Business Loans for Lawyers
A Fast Working Capital Option for Law Offices
We know running your own business can be tough. That’s especially true with small law practices. Whether you’re running your own shop or you have a firm with a handful of teammates, Shield Funding is here to help you get the money you need to make it a success.
Lots of costs go into running a law practice. Some of them you might expect, like licensing. You know you’ll need to keep your license current. But what if you move to another state? Or decide to expand your territory to another one? That can put you in a tough spot.
And when you rely on clients to come to you, there’s always the chance that income will dry up for a bit. If you’re not prepared for that, it can put the business you’ve worked so hard to build in jeopardy. No matter what you need capital for in your legal endeavors you can get started with a small business loan from Shield Funding.
What Do I Need to Qualify?
Below is a list of the requirements to get approved for business funding with our most basic program. There may be additional factors that are considered, meeting these three requirements though gives you a very high chance of having your application approved.
How Do I Apply?
Applying has never been easier. You can either call our toll free number 24 hours 7 days a week at
Submit your online application by clicking apply below and entering a few basic details about your business.
Types of Business Loans Available
1. Small Business Loans
When you just need a “regular” loan, this is what you want. You can use these funds for making payroll to building a new facility. Need some expensive software and can’t pay for it? Want to upgrade your office? You can do it with a small business loan.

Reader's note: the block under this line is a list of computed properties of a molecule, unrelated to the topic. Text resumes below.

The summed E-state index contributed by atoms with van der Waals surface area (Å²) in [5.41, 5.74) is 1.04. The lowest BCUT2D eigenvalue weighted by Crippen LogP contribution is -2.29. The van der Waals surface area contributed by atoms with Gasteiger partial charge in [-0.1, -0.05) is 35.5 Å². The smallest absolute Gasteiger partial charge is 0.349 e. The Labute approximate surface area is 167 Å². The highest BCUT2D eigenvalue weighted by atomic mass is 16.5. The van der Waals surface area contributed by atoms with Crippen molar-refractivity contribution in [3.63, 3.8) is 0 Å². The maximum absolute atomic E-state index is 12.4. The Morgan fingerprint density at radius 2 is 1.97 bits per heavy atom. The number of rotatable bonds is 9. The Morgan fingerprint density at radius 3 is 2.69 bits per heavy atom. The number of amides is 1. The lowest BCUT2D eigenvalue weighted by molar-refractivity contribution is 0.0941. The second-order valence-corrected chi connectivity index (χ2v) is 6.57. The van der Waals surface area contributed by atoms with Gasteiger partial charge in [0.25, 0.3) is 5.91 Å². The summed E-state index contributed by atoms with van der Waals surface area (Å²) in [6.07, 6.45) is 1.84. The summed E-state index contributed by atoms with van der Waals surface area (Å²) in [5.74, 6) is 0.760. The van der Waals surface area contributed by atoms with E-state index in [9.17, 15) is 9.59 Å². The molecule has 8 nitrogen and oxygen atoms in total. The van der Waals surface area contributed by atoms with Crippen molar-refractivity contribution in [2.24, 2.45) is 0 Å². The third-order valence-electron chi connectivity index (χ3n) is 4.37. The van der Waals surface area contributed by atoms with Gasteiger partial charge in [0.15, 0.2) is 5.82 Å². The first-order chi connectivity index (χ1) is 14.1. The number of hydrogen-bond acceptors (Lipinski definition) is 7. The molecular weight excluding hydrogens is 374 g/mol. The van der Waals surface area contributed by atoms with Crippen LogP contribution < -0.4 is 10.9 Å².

Because we offer up to $1,000,000 in small business funding, you can cover almost any cost that comes up. As long as you’ve been in business for two months and have monthly revenue of over $8,000, you can qualify for this type of loan.
Interest rates start at 5%, and loan terms range from 2–36 months. So you have the flexibility you need to cover whatever costs come up. Whether you need a small loan or a big one, we can help you even if you have bad credit.
2. Unsecured Business Loans
When you go to a traditional lender for a loan, they’ll probably ask you to put up some collateral. If you can’t pay the loan, they’ll repossess that property to cover your missed payments.
That’s a terrible situation to be in. So we make sure it doesn’t happen. All of our loans are unsecured—you don’t have to put up any collateral at all. You can still get up to $1,000,000 in small business loans or a business cash advance. We’ll never ask you to risk your business for it.
3. Bad Credit Business Loans
Most lawyers start their careers with a huge amount of student debt. And that can sometimes result in a bad credit rating. We realize that everyone makes mistakes, too. No matter what you did to get your bad credit, we’re still willing to work with you.